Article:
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Page 401
same time.
(Reading or writing requires the controller to move bits on a microsec-
ond time scale, so one transfer uses up most of its computing power.) The situa-
tion is different for hard disks with integrated controllers, and in a system with
more than one of these hard drives they can operate simultaneously, at least to the
extent of transferring between the disk and the controller’s buffer memory. Only
one transfer between the controller and the main memory is possible at once, how-
ever. The ability to perform two or more operations at the same time can reduce the
average access time considerably.
Figure 5-18 compares parameters of the standard storage medium for the origi-
nal IBM PC with parameters of a disk made three decades later to show how much
disks changed in that time.
It is interesting to note that not all parameters have im-
proved as much. Average seek time is almost 9 times better than it was, transfer
rate is 16,000 times better, while capacity is up by a factor of 800,000. This pattern
has to do with relatively gradual improvements in the moving parts, but much
higher bit densities on the recording surfaces.
IBM 360-KB floppy disk
WD 3000 HLFS hard disk
Number of cylinders
Tracks per cylinder
Sectors per track
63 (avg)
Sectors per disk
Bytes per sector
Disk capacity
360 KB
300 GB
Seek time (adjacent cylinders)
6 msec
0.7 msec
Seek time (average case)
77 msec
4.2 msec
Rotation time
200 msec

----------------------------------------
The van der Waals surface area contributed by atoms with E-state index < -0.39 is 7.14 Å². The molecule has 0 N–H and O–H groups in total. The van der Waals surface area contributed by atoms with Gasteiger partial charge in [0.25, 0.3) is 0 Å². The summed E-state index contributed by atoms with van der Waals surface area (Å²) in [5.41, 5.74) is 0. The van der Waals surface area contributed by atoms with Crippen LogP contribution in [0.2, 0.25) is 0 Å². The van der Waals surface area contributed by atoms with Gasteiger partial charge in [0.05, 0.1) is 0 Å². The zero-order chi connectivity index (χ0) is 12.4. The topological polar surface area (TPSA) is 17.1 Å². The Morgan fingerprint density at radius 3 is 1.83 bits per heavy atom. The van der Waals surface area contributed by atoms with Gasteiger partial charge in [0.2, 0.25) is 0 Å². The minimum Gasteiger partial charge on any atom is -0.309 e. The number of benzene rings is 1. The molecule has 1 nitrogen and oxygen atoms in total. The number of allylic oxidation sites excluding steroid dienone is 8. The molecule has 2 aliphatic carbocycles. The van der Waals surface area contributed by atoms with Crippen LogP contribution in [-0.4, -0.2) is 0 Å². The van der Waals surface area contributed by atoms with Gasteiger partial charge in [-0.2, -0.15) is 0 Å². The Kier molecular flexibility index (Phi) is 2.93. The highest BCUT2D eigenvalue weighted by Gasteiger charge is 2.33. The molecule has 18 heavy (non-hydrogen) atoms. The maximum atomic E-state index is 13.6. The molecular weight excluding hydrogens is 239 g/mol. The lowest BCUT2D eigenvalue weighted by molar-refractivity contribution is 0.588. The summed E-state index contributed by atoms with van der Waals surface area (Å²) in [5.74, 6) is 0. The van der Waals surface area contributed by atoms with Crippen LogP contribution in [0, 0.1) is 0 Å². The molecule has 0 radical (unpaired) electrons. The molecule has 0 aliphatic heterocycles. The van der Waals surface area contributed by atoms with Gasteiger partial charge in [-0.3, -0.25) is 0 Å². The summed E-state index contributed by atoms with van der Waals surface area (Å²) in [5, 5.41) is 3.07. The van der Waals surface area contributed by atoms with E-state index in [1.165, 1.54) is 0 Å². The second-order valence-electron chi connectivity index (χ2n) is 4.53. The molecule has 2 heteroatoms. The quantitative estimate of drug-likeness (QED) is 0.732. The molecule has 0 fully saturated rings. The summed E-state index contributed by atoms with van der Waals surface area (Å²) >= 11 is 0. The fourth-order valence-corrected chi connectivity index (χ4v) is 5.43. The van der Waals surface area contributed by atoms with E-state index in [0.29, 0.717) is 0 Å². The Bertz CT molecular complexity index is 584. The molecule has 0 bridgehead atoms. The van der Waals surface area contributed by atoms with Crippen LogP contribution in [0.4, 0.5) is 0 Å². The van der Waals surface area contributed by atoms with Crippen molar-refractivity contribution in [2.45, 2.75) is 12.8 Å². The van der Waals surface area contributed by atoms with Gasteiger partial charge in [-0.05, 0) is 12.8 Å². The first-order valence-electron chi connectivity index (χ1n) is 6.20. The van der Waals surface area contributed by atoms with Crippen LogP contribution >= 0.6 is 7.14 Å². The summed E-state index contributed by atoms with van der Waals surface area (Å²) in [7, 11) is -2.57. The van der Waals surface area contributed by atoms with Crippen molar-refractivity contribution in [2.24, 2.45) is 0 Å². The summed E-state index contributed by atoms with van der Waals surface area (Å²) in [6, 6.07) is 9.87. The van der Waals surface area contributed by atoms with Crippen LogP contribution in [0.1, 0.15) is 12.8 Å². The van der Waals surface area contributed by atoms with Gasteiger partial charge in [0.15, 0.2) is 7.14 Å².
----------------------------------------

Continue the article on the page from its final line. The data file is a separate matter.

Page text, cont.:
6 msec
Time to transfer 1 sector
22 msec
Figure 5-18.
Disk parameters for the original IBM PC 360-KB floppy disk and a
Western Digital WD 3000 HLFS (‘‘Velociraptor’’) hard disk.
One thing to be aware of in looking at the specifications of modern hard disks
is that the geometry specified, and used by the driver software, is almost always
different from the physical format.
On old disks, the number of sectors per track
was the same for all cylinders. Modern disks are divided into zones with more sec-
tors on the outer zones than the inner ones.
Fig. 5-19(a) illustrates a tiny disk with
two zones. The outer zone has 32 sectors per track; the inner one has 16 sectors per
track. A real disk, such as the WD 3000 HLFS, typically has 16 or more zones,
with the number of sectors increasing by about 4% per zone as one goes out from
the innermost to the outermost zone.
To hide the details of how many sectors each track has, most modern disks
have a virtual geometry that is presented to the operating system. The software is
instructed to act as though there are
heads, and
sectors per track.

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